Robert Stewart creates sculptural art boxes by hand-beveling sections of glass.
Learning a craft directly from master artisans, using tools that have been around for centuries, working for years to perfect every small aspect of a craft and keeping an art form alive--these are all things that apply to Robert Stewart. He works in fine-art glass, hand-beveling sections of glass that, when combined, create beautiful and sculptural art boxes.
Each box begins the same way, with a design from which a pattern is made. The pattern is very important for the mathematics of the piece; if one section is even slightly off, the panels won't fit correctly and the piece could be ruined. The pattern is then used to cut the sections of glass. Each section is then ground with a rough grinder. At this point the angle of the bevel and the shape of the piece are created. This grinder is a large plate of steel with a rough face that works almost like a sander on wood. The glass then moves to another level of grinding, a much smoother grade that refines the bevels and removes the marks left by the rough grinding.
The glass moves to yet another level of grinding; this time a grinding stone is used. This particular stone has been used for glass work since 1906, and it removes all the grinding marks. From the stone, the glass pieces move to a cork wheel to remove all the stone marks, and from there, it moves to a felt wheel--the final level of refinement. Each level takes the glass one step closer to perfect and is worked by hand.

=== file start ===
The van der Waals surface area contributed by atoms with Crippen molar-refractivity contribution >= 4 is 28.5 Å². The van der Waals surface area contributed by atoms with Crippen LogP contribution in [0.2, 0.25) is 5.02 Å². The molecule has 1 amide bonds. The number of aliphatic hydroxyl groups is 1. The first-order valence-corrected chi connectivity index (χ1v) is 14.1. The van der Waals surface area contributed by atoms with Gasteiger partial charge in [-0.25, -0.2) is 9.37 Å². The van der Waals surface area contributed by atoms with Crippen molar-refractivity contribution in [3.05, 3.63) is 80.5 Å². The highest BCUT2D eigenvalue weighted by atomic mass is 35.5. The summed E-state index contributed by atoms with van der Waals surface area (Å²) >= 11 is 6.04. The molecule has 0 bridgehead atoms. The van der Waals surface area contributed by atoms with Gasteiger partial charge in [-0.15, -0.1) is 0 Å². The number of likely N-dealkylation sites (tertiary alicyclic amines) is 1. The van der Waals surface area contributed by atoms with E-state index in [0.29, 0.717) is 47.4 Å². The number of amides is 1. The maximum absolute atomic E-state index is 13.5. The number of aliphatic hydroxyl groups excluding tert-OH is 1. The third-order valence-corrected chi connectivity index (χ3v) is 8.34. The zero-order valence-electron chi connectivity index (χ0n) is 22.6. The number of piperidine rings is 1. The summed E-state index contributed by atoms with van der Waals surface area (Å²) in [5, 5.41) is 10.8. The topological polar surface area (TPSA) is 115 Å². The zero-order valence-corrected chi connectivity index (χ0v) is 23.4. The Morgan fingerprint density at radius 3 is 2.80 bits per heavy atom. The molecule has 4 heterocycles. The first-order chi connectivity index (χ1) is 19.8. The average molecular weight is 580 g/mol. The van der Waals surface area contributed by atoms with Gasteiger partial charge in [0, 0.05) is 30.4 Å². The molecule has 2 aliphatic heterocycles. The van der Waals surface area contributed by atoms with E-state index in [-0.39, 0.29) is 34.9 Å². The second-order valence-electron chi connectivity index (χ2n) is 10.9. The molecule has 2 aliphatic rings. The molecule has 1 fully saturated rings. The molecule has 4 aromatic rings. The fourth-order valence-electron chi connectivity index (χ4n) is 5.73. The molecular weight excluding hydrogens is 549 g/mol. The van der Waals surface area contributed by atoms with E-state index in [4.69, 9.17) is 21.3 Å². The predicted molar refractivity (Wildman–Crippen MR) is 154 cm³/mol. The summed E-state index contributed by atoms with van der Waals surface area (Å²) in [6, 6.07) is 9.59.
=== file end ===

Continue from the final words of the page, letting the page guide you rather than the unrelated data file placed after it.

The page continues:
With all of the glass pieces finished, it is time to construct the box. Solder is used to not only provide the skeleton of the box and join the glass, but Stewart also uses it decoratively, adding custom edges or other interest to the piece. A patina is then added to the metal and the piece is cleaned, finishing the box.
Hand beveling glass is an art form that has almost died out; Stewart is one of the few artisans left. His tools come from various countries and range from 50 to 100 years old. These tools aren’t made anymore, so Stewart has had to get them from families that have passed them down through the generations. His work feels as timeless as his tools. They evoke a feeling of sculpture, even though they are working boxes, and each one shows the care and time that this man has put into them.